We all stood on the green on the night before the start of a new academic year. We held candles, and the candles themselves had bases made of card to protect from hot wax. The President of Yale-NUS gave a brief speech, lit one of the professor’s candles, who in turn lit another’s, and so on. Our professors moved through the crowd and used their candles to light the students’. There were 600 of us all on the field with candles, catching up with professors and friends we hadn’t seen in months. It was a great time, and must’ve made a great sight.
As I stood talking to John Kelly, a visiting professor of anthropology from the University of Chicago (who I’ve previously studied the politics of sport with), my hand began to grow hotter and hotter. This is Singapore, where it was already hot and humid, and I thought vaguely that the heat from the lit candle was being felt by my hand. I passed the candle back and forth between my right and left hands, busy in conversation with Prof Kelly about his upcoming class this semester.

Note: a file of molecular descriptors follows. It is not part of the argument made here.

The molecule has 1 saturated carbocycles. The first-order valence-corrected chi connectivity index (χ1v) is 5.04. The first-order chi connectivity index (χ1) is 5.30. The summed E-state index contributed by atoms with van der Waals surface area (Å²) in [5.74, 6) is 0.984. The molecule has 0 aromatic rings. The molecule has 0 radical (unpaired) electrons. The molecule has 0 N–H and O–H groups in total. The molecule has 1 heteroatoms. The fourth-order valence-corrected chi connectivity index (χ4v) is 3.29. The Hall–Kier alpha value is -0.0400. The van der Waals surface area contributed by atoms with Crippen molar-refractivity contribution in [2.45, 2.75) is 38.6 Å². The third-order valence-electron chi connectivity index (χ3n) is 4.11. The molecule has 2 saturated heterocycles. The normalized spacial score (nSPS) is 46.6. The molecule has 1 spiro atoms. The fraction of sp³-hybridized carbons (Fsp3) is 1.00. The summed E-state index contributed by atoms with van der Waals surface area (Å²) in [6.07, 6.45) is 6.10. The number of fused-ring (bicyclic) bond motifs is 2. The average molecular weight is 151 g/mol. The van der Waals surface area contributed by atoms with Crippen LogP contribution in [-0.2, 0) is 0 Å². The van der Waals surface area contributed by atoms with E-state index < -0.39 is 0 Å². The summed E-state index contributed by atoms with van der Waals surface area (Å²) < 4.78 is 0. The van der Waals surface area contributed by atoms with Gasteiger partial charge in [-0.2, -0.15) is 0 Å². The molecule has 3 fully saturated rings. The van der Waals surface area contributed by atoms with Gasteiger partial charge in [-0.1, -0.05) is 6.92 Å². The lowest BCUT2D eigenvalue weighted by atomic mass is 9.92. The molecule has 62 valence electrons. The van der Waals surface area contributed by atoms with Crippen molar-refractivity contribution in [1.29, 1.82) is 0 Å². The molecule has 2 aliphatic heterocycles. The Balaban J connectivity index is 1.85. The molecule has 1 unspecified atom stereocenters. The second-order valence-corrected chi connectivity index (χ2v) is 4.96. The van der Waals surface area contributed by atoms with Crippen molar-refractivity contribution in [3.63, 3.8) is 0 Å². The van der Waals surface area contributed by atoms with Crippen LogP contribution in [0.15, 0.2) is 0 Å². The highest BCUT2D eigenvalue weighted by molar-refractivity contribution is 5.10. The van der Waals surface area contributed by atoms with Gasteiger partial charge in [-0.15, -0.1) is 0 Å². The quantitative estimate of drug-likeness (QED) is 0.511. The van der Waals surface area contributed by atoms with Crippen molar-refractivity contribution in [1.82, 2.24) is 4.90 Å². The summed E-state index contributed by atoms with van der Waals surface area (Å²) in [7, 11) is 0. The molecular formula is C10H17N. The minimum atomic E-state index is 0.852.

It dawned on me after maybe five minutes that the cardboard base of my candle had a hole in it, and for the entirety of this time hot wax had been flowing down onto my hands. My hands were by this point burning, and were entirely encrusted with hot wax. I rapidly blew out the candle, to the (half-serious) horror of a professor for whom no symbol is devoid of meaning.
The only way I could redeem myself was by muttering something along the lines of Bill Deresiewcz’s mantra that “an education is a self-inflicted wound”. There seemed no more fitting setting, no more appropriate time to learn this the hard way, than standing in a field talking to a professor and holding in my hands a metaphor for education that quite literally burned me.
Whether it be a cliche or somehow too formulaic, it nevertheless seemed to me to be an appropriate way to start the semester. I see Professor Kelly in class tomorrow.